Efficacy, bleeding patterns, and side effects of a 1-year contraceptive vaginal ring (HTML)
Weisberg,Edith; Fraser,Ian S.; Lacarra,Maria; Mishell,Daniel R.,Jr.; Alvarez,Francisco; Brache,Vivian; Nash,Harold A.
Contraception 59(5): 311-318
Publication date: 1999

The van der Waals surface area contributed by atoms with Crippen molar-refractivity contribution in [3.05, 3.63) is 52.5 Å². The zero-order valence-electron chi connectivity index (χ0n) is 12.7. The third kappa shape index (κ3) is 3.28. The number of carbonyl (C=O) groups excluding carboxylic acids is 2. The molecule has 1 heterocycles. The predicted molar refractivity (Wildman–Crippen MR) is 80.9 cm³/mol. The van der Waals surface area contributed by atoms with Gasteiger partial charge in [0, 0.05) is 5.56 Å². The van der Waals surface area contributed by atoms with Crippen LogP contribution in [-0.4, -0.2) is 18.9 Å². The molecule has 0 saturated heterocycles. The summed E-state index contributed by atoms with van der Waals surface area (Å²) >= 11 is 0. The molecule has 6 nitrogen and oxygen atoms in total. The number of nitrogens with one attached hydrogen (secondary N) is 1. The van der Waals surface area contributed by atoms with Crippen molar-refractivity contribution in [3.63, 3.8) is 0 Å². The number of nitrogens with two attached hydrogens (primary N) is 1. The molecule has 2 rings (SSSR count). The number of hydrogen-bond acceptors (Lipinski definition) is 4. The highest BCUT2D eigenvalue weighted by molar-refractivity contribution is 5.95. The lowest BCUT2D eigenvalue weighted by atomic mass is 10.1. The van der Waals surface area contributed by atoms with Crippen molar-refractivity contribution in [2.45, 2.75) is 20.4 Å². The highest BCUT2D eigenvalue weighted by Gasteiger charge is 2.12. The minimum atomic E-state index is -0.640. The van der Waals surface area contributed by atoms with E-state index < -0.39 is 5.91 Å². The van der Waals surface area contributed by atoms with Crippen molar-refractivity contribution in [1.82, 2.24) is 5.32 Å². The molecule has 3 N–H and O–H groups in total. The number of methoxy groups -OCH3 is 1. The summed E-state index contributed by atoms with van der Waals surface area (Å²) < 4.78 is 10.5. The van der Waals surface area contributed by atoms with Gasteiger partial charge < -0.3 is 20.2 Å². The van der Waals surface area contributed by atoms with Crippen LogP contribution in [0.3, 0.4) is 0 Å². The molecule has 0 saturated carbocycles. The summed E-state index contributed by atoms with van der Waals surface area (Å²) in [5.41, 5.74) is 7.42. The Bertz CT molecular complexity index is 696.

A combined contraceptive vaginal ring designed to last 12 months was tested at three clinic sites. This ring released approximately 1 mg of norethindrone acetate (NET-Ac) and 20 µg of ethinyl estradiol (EE) daily. A total of 60 women were enrolled to use the ring in a schedule of 3 weeks in/1 week out. Serum norethindrone (NET) and ethinyl estradiol (EE) levels were assayed twice weekly in cycles 6, 9, and 13. Mean NET concentrations between cycles 6 and 9 were relatively stable between 13 and 19 nmol/L but showed a 10%-21% decrease in all centers between cycles 9 and 13. Mean EE concentrations ranged from 75 to 103 pmol/L, but did not have the same decrease as NET between cycles 9 and 13.Cycles with progesterone peaks (>9.6 nmol/L) compatible with some luteal activity occurred in 4% of cycles sampled in Sydney, 3% in Santo Domingo, and 26% in Los Angeles. Half of these cycles exhibited at least one progesterone value >32 nmol/L with three of 18 occurring in noncompliant cycles. Heavier body weight was associated with increased probability of luteal activity. Based on serum estradiol peaks >400 pmol/L, eight of 81 cycles appeared to have marked follicular activity with no luteal activity. No pregnancies occurred.Nausea was reported by about half the subjects in approximately 10% of the visits (mainly in the first 1-2 days in the first cycle immediately after ring insertion). Vomiting was reported by 20% of subjects early in the first cycle only. Headache was reported on occasion by nearly 50% of the women, but the relationship to ring use was uncertain. Vaginal discharge was reported by 17 women (82% of these were from one clinic). Of 60 women, 14 discontinued before completing the study, but only two discontinuations were for medical reasons. Small but statistically significant changes occurred in lipid levels in two of the three centers. All changes remained within normal limits and were similar to those seen with many oral contraceptivesIt appears that this ring may perform slightly differently in different populations, but is a highly satisfactory method of contraception for many women. Minor modifications in design could provide higher levels of steroid release and in the later months of the ring life span would assure continuing high levels of contraceptive protection for heavier women.
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